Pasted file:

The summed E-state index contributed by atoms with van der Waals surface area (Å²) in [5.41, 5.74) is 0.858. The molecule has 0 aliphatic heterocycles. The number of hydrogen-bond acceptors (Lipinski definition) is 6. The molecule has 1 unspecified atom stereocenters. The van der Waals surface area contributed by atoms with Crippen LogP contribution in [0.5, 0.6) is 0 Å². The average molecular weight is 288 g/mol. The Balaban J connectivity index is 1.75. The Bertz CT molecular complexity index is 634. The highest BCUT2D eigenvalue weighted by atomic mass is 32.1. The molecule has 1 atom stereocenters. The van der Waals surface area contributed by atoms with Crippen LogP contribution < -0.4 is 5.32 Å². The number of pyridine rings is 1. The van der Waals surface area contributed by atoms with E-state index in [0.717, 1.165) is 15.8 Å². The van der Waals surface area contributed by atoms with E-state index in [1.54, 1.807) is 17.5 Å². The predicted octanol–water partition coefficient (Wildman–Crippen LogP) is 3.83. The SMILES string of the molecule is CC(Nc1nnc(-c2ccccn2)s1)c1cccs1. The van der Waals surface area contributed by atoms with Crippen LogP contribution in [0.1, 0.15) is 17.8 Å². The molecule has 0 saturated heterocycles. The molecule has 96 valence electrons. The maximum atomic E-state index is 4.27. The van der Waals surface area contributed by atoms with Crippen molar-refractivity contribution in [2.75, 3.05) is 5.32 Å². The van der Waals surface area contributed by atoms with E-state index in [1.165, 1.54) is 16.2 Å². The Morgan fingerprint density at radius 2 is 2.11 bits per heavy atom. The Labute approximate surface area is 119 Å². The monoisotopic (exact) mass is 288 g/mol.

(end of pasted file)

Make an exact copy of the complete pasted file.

The summed E-state index contributed by atoms with van der Waals surface area (Å²) in [5.41, 5.74) is 0.858. The molecule has 0 aliphatic heterocycles. The number of hydrogen-bond acceptors (Lipinski definition) is 6. The molecule has 1 unspecified atom stereocenters. The van der Waals surface area contributed by atoms with Crippen LogP contribution in [0.5, 0.6) is 0 Å². The average molecular weight is 288 g/mol. The Balaban J connectivity index is 1.75. The Bertz CT molecular complexity index is 634. The highest BCUT2D eigenvalue weighted by atomic mass is 32.1. The molecule has 1 atom stereocenters. The van der Waals surface area contributed by atoms with Crippen LogP contribution < -0.4 is 5.32 Å². The number of pyridine rings is 1. The van der Waals surface area contributed by atoms with E-state index in [0.717, 1.165) is 15.8 Å². The van der Waals surface area contributed by atoms with E-state index in [1.54, 1.807) is 17.5 Å². The predicted octanol–water partition coefficient (Wildman–Crippen LogP) is 3.83. The SMILES string of the molecule is CC(Nc1nnc(-c2ccccn2)s1)c1cccs1. The van der Waals surface area contributed by atoms with Crippen LogP contribution in [0.1, 0.15) is 17.8 Å². The molecule has 0 saturated heterocycles. The molecule has 96 valence electrons. The maximum atomic E-state index is 4.27. The van der Waals surface area contributed by atoms with Crippen molar-refractivity contribution in [2.75, 3.05) is 5.32 Å². The van der Waals surface area contributed by atoms with E-state index in [1.165, 1.54) is 16.2 Å². The Morgan fingerprint density at radius 2 is 2.11 bits per heavy atom. The Labute approximate surface area is 119 Å². The monoisotopic (exact) mass is 288 g/mol.